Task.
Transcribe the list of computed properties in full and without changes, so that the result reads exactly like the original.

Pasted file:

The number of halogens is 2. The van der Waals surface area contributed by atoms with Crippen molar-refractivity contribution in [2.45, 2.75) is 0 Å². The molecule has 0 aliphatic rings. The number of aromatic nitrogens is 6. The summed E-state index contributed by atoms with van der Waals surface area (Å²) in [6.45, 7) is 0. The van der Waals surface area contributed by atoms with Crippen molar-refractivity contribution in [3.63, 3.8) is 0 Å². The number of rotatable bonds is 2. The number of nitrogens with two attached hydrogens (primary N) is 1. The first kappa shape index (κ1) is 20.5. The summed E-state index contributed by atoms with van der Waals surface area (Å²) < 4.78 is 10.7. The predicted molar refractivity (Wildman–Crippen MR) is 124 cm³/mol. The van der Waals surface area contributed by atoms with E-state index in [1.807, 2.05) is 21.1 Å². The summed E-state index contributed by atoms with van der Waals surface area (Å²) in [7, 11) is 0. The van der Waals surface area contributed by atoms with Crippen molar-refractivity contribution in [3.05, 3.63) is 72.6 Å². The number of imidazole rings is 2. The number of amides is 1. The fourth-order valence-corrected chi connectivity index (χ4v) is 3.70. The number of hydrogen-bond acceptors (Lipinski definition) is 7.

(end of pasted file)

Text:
The number of halogens is 2. The van der Waals surface area contributed by atoms with Crippen molar-refractivity contribution in [2.45, 2.75) is 0 Å². The molecule has 0 aliphatic rings. The number of aromatic nitrogens is 6. The summed E-state index contributed by atoms with van der Waals surface area (Å²) in [6.45, 7) is 0. The van der Waals surface area contributed by atoms with Crippen molar-refractivity contribution in [3.63, 3.8) is 0 Å². The number of rotatable bonds is 2. The number of nitrogens with two attached hydrogens (primary N) is 1. The first kappa shape index (κ1) is 20.5. The summed E-state index contributed by atoms with van der Waals surface area (Å²) < 4.78 is 10.7. The predicted molar refractivity (Wildman–Crippen MR) is 124 cm³/mol. The van der Waals surface area contributed by atoms with E-state index in [1.807, 2.05) is 21.1 Å². The summed E-state index contributed by atoms with van der Waals surface area (Å²) in [7, 11) is 0. The van der Waals surface area contributed by atoms with Crippen molar-refractivity contribution in [3.05, 3.63) is 72.6 Å². The number of imidazole rings is 2. The number of amides is 1. The fourth-order valence-corrected chi connectivity index (χ4v) is 3.70. The number of hydrogen-bond acceptors (Lipinski definition) is 7.